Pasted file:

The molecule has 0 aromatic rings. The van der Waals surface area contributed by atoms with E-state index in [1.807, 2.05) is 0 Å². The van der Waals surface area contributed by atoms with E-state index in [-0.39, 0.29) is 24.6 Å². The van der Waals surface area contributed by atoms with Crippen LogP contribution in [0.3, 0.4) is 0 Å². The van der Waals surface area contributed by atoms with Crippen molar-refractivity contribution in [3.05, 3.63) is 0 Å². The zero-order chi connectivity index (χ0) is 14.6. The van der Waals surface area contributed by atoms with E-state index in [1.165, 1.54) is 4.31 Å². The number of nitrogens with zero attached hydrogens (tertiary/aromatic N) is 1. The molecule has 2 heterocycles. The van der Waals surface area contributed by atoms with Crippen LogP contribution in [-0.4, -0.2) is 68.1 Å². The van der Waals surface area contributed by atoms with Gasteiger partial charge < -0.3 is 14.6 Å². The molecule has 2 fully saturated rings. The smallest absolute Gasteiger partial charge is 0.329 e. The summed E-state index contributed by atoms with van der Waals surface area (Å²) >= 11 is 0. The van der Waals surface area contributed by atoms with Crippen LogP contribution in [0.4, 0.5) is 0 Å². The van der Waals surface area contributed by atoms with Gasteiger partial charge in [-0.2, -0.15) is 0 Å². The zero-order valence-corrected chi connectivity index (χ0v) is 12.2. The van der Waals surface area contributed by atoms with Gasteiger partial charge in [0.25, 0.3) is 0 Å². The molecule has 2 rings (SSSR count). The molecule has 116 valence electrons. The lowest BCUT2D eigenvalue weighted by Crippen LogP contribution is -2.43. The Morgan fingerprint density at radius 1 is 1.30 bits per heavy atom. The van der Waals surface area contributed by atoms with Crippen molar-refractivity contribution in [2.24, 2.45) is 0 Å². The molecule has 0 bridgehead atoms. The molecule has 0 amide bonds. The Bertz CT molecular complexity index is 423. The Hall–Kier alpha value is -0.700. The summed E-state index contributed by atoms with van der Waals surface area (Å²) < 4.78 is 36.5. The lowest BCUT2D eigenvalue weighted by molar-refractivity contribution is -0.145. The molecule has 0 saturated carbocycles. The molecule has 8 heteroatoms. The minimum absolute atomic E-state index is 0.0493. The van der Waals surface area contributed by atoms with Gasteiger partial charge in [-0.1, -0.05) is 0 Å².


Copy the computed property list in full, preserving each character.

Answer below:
The molecule has 0 aromatic rings. The van der Waals surface area contributed by atoms with E-state index in [1.807, 2.05) is 0 Å². The van der Waals surface area contributed by atoms with E-state index in [-0.39, 0.29) is 24.6 Å². The van der Waals surface area contributed by atoms with Crippen LogP contribution in [0.3, 0.4) is 0 Å². The van der Waals surface area contributed by atoms with Crippen molar-refractivity contribution in [3.05, 3.63) is 0 Å². The zero-order chi connectivity index (χ0) is 14.6. The van der Waals surface area contributed by atoms with E-state index in [1.165, 1.54) is 4.31 Å². The number of nitrogens with zero attached hydrogens (tertiary/aromatic N) is 1. The molecule has 2 heterocycles. The van der Waals surface area contributed by atoms with Crippen LogP contribution in [-0.4, -0.2) is 68.1 Å². The van der Waals surface area contributed by atoms with Gasteiger partial charge < -0.3 is 14.6 Å². The molecule has 2 fully saturated rings. The smallest absolute Gasteiger partial charge is 0.329 e. The summed E-state index contributed by atoms with van der Waals surface area (Å²) >= 11 is 0. The van der Waals surface area contributed by atoms with Crippen LogP contribution in [0.4, 0.5) is 0 Å². The van der Waals surface area contributed by atoms with Gasteiger partial charge in [-0.2, -0.15) is 0 Å². The zero-order valence-corrected chi connectivity index (χ0v) is 12.2. The van der Waals surface area contributed by atoms with Gasteiger partial charge in [0.25, 0.3) is 0 Å². The molecule has 2 rings (SSSR count). The molecule has 116 valence electrons. The lowest BCUT2D eigenvalue weighted by Crippen LogP contribution is -2.43. The Morgan fingerprint density at radius 1 is 1.30 bits per heavy atom. The van der Waals surface area contributed by atoms with Crippen molar-refractivity contribution in [2.24, 2.45) is 0 Å². The molecule has 0 bridgehead atoms. The molecule has 0 amide bonds. The Bertz CT molecular complexity index is 423. The Hall–Kier alpha value is -0.700. The summed E-state index contributed by atoms with van der Waals surface area (Å²) < 4.78 is 36.5. The lowest BCUT2D eigenvalue weighted by molar-refractivity contribution is -0.145. The molecule has 0 saturated carbocycles. The molecule has 8 heteroatoms. The minimum absolute atomic E-state index is 0.0493. The van der Waals surface area contributed by atoms with Gasteiger partial charge in [-0.1, -0.05) is 0 Å².